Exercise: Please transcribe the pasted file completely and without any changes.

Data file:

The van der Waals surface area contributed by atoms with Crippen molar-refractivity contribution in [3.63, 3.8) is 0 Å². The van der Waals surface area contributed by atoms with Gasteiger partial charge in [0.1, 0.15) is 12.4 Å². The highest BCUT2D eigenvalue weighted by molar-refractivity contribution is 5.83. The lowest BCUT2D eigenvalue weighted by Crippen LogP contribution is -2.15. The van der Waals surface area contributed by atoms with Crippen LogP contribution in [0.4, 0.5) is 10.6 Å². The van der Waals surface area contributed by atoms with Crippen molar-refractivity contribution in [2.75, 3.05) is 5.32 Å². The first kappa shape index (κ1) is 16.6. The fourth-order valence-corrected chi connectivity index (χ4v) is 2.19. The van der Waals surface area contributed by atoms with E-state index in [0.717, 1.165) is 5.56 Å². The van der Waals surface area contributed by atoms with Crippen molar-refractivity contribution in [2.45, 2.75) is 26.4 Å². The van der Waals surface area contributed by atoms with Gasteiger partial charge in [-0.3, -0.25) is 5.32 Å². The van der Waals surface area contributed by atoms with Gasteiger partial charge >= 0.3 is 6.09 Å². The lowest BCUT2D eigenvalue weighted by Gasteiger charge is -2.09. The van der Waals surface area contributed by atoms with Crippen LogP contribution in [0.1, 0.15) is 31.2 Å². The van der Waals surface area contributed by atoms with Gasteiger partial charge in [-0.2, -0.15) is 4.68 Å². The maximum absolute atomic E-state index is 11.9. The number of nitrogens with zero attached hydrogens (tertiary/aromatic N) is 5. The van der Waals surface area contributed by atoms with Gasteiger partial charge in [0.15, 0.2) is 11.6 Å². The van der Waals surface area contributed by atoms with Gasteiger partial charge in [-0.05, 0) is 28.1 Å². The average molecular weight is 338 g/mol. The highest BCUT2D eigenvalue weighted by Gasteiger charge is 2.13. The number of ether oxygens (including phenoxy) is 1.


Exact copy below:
The van der Waals surface area contributed by atoms with Crippen molar-refractivity contribution in [3.63, 3.8) is 0 Å². The van der Waals surface area contributed by atoms with Gasteiger partial charge in [0.1, 0.15) is 12.4 Å². The highest BCUT2D eigenvalue weighted by molar-refractivity contribution is 5.83. The lowest BCUT2D eigenvalue weighted by Crippen LogP contribution is -2.15. The van der Waals surface area contributed by atoms with Crippen LogP contribution in [0.4, 0.5) is 10.6 Å². The van der Waals surface area contributed by atoms with Crippen molar-refractivity contribution in [2.75, 3.05) is 5.32 Å². The first kappa shape index (κ1) is 16.6. The fourth-order valence-corrected chi connectivity index (χ4v) is 2.19. The van der Waals surface area contributed by atoms with E-state index in [0.717, 1.165) is 5.56 Å². The van der Waals surface area contributed by atoms with Crippen molar-refractivity contribution in [2.45, 2.75) is 26.4 Å². The van der Waals surface area contributed by atoms with Gasteiger partial charge in [-0.3, -0.25) is 5.32 Å². The van der Waals surface area contributed by atoms with Gasteiger partial charge >= 0.3 is 6.09 Å². The lowest BCUT2D eigenvalue weighted by Gasteiger charge is -2.09. The van der Waals surface area contributed by atoms with Crippen LogP contribution in [0.1, 0.15) is 31.2 Å². The van der Waals surface area contributed by atoms with Gasteiger partial charge in [-0.2, -0.15) is 4.68 Å². The maximum absolute atomic E-state index is 11.9. The number of nitrogens with zero attached hydrogens (tertiary/aromatic N) is 5. The van der Waals surface area contributed by atoms with Gasteiger partial charge in [0.15, 0.2) is 11.6 Å². The van der Waals surface area contributed by atoms with Gasteiger partial charge in [-0.05, 0) is 28.1 Å². The average molecular weight is 338 g/mol. The highest BCUT2D eigenvalue weighted by Gasteiger charge is 2.13. The number of ether oxygens (including phenoxy) is 1.